Soil & Water Management Centre

Developing & improving your soils

Rural Development Programme

The main objective is to better manage natural resources and to ensure the wider adoption of climate friendly farming practices through granting measures detailed below. The RDP aim is to protect 2.5 million hectares of farmland through environmental land management targeted to specific biodiversity and water objectives. 14,000 hectares of woodland will be planted. The productivity of farming and forestry will be boosted which will result in economic growth and more jobs. Support will target tourism, broadband infrastructure and renewable energy. [To see a fact sheet on RDP 2014-2020 click here. To download a booklet on containing info on who can apply, what the grants are for, how much money you can apply for and an example of projects click here.]

  • Catchment Sensitive Farming: reduce agricultural water pollution-a project run by Natural England in partnership with the Environment Agency and the Department for Environment, Food and Rural Affairs. It raises awareness of diffuse water pollution from agriculture (DWPA) by giving free training and advice to farmers in priority catchment areas in England. The amount of aid given for advisory services is limited to €1,500/farmer per advisory theme. Click here for Catchment Sensitive Farming Publications and Case Studies or here to be directed to location specific info.

  • Countryside Stewardship: designed to encourage biodiversity (closed 2016 but likely to open again 2017). The CS is replacing the English Woodland Grant Scheme (EWGS) and Capital Grant Scheme (The CGS will continue through Catchment Sensitive Farming to provide match funded grants for projects aimed at improving water quality. The CS is open to all eligible farmers and land managers but with more specific, targeted objectives underpinned by a national targeting framework, highlighting key priorities across England.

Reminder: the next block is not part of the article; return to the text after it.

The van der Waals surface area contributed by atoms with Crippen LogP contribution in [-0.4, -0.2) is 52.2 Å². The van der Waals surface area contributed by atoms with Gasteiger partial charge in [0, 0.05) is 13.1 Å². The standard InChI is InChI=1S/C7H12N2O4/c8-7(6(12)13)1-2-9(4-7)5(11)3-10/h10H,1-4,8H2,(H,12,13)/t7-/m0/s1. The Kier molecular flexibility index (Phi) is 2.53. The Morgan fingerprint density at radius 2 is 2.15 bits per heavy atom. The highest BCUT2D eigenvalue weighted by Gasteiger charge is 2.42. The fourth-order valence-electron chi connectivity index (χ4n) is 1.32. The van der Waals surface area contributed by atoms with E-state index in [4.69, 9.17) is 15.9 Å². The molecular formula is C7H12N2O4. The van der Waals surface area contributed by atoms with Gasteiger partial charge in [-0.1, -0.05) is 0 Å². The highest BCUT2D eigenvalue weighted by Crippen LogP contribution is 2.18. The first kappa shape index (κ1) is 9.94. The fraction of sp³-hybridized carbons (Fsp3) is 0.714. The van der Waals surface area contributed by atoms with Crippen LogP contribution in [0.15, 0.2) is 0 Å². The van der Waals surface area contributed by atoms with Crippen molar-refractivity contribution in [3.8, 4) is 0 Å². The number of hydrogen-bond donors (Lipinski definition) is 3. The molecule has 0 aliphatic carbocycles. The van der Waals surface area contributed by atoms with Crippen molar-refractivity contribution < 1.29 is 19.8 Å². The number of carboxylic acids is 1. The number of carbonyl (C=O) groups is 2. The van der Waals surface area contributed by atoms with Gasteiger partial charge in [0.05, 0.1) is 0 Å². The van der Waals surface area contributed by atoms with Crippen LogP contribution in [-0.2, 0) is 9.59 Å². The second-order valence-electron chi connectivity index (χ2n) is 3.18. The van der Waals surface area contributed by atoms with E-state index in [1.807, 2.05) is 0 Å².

• The new scheme is split across three tiers, the lower tier encompasses various grant schemes and a mid and higher tier that replace current environmental stewardship schemes.
  • Lower Tier – Made up of  capital grants the lower tier will provide funds for woodland creation, hedge and boundary restoration and measures to improve water quality. For woodland tree health and restoration – applications open all year round.

  • Mid Tier – Designed to replace the current Entry Level Stewardship (ELS) it facilitates wider environmental management options. Payments are made based on the options opted for on application rather than having to meet a set points quota and being paid on a per hectare basis (as in ELS). Chances of success will be greater if applicants also choose options from the ‘Wild Pollinator and Farm Wildlife Package’.  3% of the farmed area is required to be compliant for this package.